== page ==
In an interview with SCMagazine.com, Chris Strand, security risk and compliance officer at endpoint security company Carbon Black, said he's anything but surprised at the latest breach news, cautioning that the cybersecurity industry is so wrapped up in the ransomware epidemic that it's in danger of overlooking POS threats.
Strand pointed out that when malware campaigns zero in on hospitality chains, the targets are often franchised locations, much like HEI's hotels. The problem, according to Strand, is that franchisors too often “will allow individual franchises to let them run things their way. That means cybersecurity best practices “are pushed down to individual franchises, but not necessary adopted.”
Strand warned that often times franchised hotels systems are “outdated” and “inundated,” and that franchisors must get a better handle on how its franchisees address security concerns.
In the recent Wendy's restaurant data breach, all of the approximately 1,000 U.S.-based locations affected by the POS malware attack were franchised.
Other factors contributing to recent hospitality attacks, Strand added, are incorrect or incomplete adoption of the new “chip and PIN” EMV standard, as well as a tendency to settle for basic PCI compliance instead of aggressively pursuing next-generation security solutions and procedures. Ultimately, the responsibility to secure transactions at the POS is equally split among vendors and their customers, Strand concluded.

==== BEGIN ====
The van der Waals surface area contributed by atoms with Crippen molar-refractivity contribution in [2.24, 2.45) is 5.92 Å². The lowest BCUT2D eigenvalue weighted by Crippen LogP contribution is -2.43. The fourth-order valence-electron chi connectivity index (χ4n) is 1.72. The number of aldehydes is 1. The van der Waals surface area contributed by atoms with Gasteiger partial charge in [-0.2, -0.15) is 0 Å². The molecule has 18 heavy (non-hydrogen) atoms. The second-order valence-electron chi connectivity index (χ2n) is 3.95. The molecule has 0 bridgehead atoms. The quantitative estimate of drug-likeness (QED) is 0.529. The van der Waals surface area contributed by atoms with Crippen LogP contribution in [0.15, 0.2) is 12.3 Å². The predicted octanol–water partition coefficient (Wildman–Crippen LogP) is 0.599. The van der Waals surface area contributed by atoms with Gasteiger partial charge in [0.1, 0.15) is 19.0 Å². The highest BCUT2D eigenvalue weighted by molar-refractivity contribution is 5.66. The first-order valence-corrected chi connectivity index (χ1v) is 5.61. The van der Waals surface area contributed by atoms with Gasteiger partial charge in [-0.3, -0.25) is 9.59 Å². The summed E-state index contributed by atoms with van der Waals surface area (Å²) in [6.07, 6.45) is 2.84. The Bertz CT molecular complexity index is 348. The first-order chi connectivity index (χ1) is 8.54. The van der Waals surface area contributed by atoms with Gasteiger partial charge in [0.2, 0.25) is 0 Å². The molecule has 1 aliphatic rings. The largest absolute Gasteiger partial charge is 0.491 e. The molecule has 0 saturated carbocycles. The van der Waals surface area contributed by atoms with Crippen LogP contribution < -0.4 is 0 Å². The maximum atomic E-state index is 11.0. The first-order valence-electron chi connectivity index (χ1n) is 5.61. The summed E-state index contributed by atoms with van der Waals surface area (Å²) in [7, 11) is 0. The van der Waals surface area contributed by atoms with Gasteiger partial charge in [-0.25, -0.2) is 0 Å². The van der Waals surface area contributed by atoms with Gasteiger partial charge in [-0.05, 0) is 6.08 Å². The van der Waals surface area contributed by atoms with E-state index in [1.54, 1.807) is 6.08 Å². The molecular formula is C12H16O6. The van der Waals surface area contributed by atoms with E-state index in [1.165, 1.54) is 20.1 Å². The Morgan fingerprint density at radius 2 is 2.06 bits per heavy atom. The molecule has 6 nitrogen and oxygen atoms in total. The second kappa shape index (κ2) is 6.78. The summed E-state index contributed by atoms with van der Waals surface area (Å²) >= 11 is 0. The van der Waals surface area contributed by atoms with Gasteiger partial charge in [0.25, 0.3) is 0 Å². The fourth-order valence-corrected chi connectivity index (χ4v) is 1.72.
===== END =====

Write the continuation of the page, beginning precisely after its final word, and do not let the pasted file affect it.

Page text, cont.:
Consumers, too, must stay vigilant in checking their accounts for fraudulent activity. However, in a statement emailed to SCMagazine.com, malware research analyst Ken Bechtel from Tenable Network Security noted that in many cases, the consumer is rendered powerless.
“We often forget that the consumer is at a distinct disadvantage when dealing with POS malware, as this threat is beyond their control,” said Bechtel. “While cardholders can help protect their accounts by watching for skimmers, keeping their card within sight while paying bills and checking credit card statements for fraudulent activity, once a POS system is compromised there is nothing the user can do to prevent the activity. It's the responsibility of the organization to detect anomalies in credit card transactions and then take ongoing steps to prevent and remediate potential malware threats.”